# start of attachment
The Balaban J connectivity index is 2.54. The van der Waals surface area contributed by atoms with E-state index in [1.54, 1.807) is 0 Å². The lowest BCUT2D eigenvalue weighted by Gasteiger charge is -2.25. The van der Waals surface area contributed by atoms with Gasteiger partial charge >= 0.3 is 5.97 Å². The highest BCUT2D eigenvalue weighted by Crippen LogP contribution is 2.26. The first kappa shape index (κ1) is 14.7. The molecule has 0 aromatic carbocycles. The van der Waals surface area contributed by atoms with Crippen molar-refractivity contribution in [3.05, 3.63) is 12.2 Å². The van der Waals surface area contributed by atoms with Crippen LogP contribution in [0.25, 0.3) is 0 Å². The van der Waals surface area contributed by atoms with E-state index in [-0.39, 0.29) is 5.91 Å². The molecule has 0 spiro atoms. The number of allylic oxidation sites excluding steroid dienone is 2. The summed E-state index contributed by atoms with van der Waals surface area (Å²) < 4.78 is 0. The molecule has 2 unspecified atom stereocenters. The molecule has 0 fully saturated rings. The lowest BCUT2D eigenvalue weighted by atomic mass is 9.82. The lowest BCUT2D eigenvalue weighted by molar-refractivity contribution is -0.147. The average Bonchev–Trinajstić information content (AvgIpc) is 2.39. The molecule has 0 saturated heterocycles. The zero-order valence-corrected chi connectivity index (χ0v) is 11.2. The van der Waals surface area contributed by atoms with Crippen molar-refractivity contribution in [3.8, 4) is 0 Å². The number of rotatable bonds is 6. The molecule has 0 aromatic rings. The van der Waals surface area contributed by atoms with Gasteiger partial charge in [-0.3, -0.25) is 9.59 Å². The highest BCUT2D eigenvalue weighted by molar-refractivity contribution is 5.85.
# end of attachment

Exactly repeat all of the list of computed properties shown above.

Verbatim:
The Balaban J connectivity index is 2.54. The van der Waals surface area contributed by atoms with E-state index in [1.54, 1.807) is 0 Å². The lowest BCUT2D eigenvalue weighted by Gasteiger charge is -2.25. The van der Waals surface area contributed by atoms with Gasteiger partial charge >= 0.3 is 5.97 Å². The highest BCUT2D eigenvalue weighted by Crippen LogP contribution is 2.26. The first kappa shape index (κ1) is 14.7. The molecule has 0 aromatic carbocycles. The van der Waals surface area contributed by atoms with Crippen molar-refractivity contribution in [3.05, 3.63) is 12.2 Å². The van der Waals surface area contributed by atoms with Crippen LogP contribution in [0.25, 0.3) is 0 Å². The van der Waals surface area contributed by atoms with E-state index in [-0.39, 0.29) is 5.91 Å². The molecule has 0 spiro atoms. The number of allylic oxidation sites excluding steroid dienone is 2. The summed E-state index contributed by atoms with van der Waals surface area (Å²) < 4.78 is 0. The molecule has 2 unspecified atom stereocenters. The molecule has 0 fully saturated rings. The lowest BCUT2D eigenvalue weighted by atomic mass is 9.82. The lowest BCUT2D eigenvalue weighted by molar-refractivity contribution is -0.147. The average Bonchev–Trinajstić information content (AvgIpc) is 2.39. The molecule has 0 saturated heterocycles. The zero-order valence-corrected chi connectivity index (χ0v) is 11.2. The van der Waals surface area contributed by atoms with Crippen molar-refractivity contribution in [3.8, 4) is 0 Å². The number of rotatable bonds is 6. The molecule has 0 aromatic rings. The van der Waals surface area contributed by atoms with Gasteiger partial charge in [-0.3, -0.25) is 9.59 Å². The highest BCUT2D eigenvalue weighted by molar-refractivity contribution is 5.85.